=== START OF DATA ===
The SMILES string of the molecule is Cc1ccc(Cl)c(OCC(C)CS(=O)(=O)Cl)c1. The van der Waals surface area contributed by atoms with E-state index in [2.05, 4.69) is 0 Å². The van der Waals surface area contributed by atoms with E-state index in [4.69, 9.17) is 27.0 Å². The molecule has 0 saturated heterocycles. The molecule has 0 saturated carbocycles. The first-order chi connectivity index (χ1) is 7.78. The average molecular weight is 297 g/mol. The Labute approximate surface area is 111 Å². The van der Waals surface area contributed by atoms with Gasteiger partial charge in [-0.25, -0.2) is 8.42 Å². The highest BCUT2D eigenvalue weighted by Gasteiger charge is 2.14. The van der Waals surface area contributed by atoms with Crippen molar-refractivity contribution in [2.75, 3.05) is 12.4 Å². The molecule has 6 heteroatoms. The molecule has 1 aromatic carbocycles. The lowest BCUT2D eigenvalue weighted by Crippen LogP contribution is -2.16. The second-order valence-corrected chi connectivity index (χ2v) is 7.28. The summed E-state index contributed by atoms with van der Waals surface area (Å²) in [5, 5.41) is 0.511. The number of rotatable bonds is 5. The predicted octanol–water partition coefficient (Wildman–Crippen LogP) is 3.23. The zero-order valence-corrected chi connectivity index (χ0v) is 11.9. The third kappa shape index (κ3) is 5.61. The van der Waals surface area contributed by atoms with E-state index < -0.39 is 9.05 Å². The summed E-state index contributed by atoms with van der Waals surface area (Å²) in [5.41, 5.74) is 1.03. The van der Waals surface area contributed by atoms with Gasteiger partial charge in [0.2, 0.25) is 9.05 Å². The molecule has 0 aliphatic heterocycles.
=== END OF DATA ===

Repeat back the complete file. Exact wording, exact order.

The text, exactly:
The SMILES string of the molecule is Cc1ccc(Cl)c(OCC(C)CS(=O)(=O)Cl)c1. The van der Waals surface area contributed by atoms with E-state index in [2.05, 4.69) is 0 Å². The van der Waals surface area contributed by atoms with E-state index in [4.69, 9.17) is 27.0 Å². The molecule has 0 saturated heterocycles. The molecule has 0 saturated carbocycles. The first-order chi connectivity index (χ1) is 7.78. The average molecular weight is 297 g/mol. The Labute approximate surface area is 111 Å². The van der Waals surface area contributed by atoms with Gasteiger partial charge in [-0.25, -0.2) is 8.42 Å². The highest BCUT2D eigenvalue weighted by Gasteiger charge is 2.14. The van der Waals surface area contributed by atoms with Crippen molar-refractivity contribution in [2.75, 3.05) is 12.4 Å². The molecule has 6 heteroatoms. The molecule has 1 aromatic carbocycles. The lowest BCUT2D eigenvalue weighted by Crippen LogP contribution is -2.16. The second-order valence-corrected chi connectivity index (χ2v) is 7.28. The summed E-state index contributed by atoms with van der Waals surface area (Å²) in [5, 5.41) is 0.511. The number of rotatable bonds is 5. The predicted octanol–water partition coefficient (Wildman–Crippen LogP) is 3.23. The zero-order valence-corrected chi connectivity index (χ0v) is 11.9. The third kappa shape index (κ3) is 5.61. The van der Waals surface area contributed by atoms with E-state index < -0.39 is 9.05 Å². The summed E-state index contributed by atoms with van der Waals surface area (Å²) in [5.41, 5.74) is 1.03. The van der Waals surface area contributed by atoms with Gasteiger partial charge in [0.2, 0.25) is 9.05 Å². The molecule has 0 aliphatic heterocycles.